The sky's the limit for Iginla
Saying Jarome Iginla's star was born during the 2004 Stanley Cup Playoffs would be a gross miscarriage of justice.
Iginla, after all, has widely been viewed among hockey's elite for several seasons now. But it isn't out of line to say that the Calgary Flames' dynamic power forward took advantage of the opportunity offered by the 2004 postseason to let the rest of the sporting world know that a star has indeed arrived.
"That's very flattering. That's a nice compliment, but that's hard to believe that that would be said," Iginla said when the topic of being the NHL's best player is raised. "No, it's something that this playoff run has been exciting for our team and we all get more coverage.
"I have always wanted to be an elite player in the League and a star in the League and I want to get better," he continued. "I look at some of the best players in the League, (Joe) Sakic and (Peter) Forsberg, you know. Those guys I really look up to, their intensity and their winning. I have always loved Brendan Shanahan's game and playing with Sakic at the Olympics and seeing what kind of player and how dedicated he is and what kind of person he is, it was a great experience. Looking to them how they do it year in and year out.
If we tried to shut down Sakic, you know, you can't. He finds a way to be consistent. So I would like to get better and I feel I am going to work at it and try to get better, but that's a huge compliment."
Make no mistake about it, Iginla has star power. On the ice, his seamless mix of size (6-foot-1, 208 pounds), skill (128 goals during the last three seasons), and snarl (84 penalty minutes during the 2003-04 regular season) conjure up images of a healthy Cam Neely redefining the role of the power forward while with the Boston Bruins.
And perhaps more importantly, Iginla's skills away from the rink are what cast him in the role of the superstar.
As the first black captain in NHL history, Iginla embraces the work of NHL Diversity and his success is a beacon to kids that they too can play hockey, no matter their background or race.
It's also impossible to ignore the fact that Iginla is just a good guy, often eliciting comparisons to retired NHL stars Adam Graves and Pat Lafontaine who are better people than they were players, which says a whole lot.
Just ask any of the media who covered Iginla this season. His smile was infectious, his presence constant during good times and bad for the Flames. He was their captain -- hence their spokesman -- and never ducked the important responsibility. He also made the Flames his own in his first season as captain, accepting the mantle of responsibility with grace and dignity.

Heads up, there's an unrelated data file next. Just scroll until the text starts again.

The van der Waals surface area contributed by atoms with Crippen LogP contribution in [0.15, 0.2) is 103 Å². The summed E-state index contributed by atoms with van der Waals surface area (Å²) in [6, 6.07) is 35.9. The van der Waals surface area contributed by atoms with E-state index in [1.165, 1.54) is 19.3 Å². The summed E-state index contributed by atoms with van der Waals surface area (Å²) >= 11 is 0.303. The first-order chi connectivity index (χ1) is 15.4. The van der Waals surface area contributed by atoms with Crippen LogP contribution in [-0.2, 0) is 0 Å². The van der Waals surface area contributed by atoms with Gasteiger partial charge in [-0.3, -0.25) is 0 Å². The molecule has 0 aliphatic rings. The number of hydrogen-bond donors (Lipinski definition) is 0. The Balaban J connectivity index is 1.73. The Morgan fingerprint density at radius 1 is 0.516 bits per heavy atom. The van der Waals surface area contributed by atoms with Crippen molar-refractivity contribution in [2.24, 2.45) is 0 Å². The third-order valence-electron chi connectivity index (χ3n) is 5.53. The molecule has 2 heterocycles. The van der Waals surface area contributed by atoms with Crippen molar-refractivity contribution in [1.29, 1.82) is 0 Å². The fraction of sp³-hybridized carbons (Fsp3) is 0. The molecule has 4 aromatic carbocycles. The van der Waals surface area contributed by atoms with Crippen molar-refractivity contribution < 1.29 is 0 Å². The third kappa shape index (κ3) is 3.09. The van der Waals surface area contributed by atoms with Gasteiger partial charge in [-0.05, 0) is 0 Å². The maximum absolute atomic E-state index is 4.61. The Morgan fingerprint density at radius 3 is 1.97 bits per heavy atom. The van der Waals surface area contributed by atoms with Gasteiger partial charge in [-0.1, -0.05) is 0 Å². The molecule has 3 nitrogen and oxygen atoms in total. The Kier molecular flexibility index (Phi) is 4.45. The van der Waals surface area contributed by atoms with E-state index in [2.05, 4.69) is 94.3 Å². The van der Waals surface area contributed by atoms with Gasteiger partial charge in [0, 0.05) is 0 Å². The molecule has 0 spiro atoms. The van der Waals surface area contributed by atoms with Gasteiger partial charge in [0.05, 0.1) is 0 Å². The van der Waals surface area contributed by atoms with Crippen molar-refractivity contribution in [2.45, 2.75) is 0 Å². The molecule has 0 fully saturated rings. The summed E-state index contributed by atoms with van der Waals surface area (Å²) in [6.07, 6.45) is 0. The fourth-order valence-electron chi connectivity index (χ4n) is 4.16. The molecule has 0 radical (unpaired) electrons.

Heck, he's so popular that even the opposition can't say a bad thing about him.
"Jarome is not only a great player, but he's a great person," 2004 Finals rival Martin St. Louis said. "He's a great pro athlete. He takes time away from the game and he's just a good all-around person. He's down to earth. As much success as he has, he goes out of his way to say hi to people.
"That's one thing beyond hockey that I think as a person you want to copy," said St. Louis, who first met Iginla while a member of the Flames organization. "But obviously as a player, his statistics don't lie. From his junior career and all the way up to the NHL, he has been an impact on every team he's played on. He's a player that does everything, I feel. He's a big reason why they are where they are at."
Even Detroit Red Wings defenseman Derian Hatcher can't find a discouraging word for Iginla and the two waged quite the battle during the second round of the 2004 playoffs, including a celebrated dust-up in one game.
"It's tough for him," Hatcher told reporters of the extra attention he and the Wings paid to Iginla. "Obviously, with the success he had in his last series, you have to expect to be watched a little closer."
"He's one of those guys you love to watch play the game because he's got that old-time hockey flair to him," Detroit forward Darren McCarty told reporters. "He can do everything."
And the scary part is Darryl Sutter, the Flames' GM and coach, figures better days are coming.
"Jarome's what, 26? I don't think you've seen all what Jarome can be," Sutter said. "There's a lot of pressure on him to be a really good player. He's a high-end guy. He cares and he wants to be a great player."
Iginla has twice won the Rocket Richard Trophy for scoring the most goals during the regular season. He took the trophy outright in 2001-02 during a breakout season in which he scored 52 goals and 44 assists and was the runner-up for the Hart Trophy as the regular-season most valuable player. In 2003-04, he scored 41 goals and shared the Richard Trophy with Columbus' Rick Nash and Atlanta's Ilya Kovalchuk. He also was a finalist for the Hart Trophy that went to Tampa Bay's St. Louis.
But just as you might expect from the self-effacing Iginla, the individual awards aren't the destination for him. Rather they are sign posts on the way to team success. So, like his teammates, Iginla was crestfallen after coming up a game short against the Lightning in the 2004 Finals.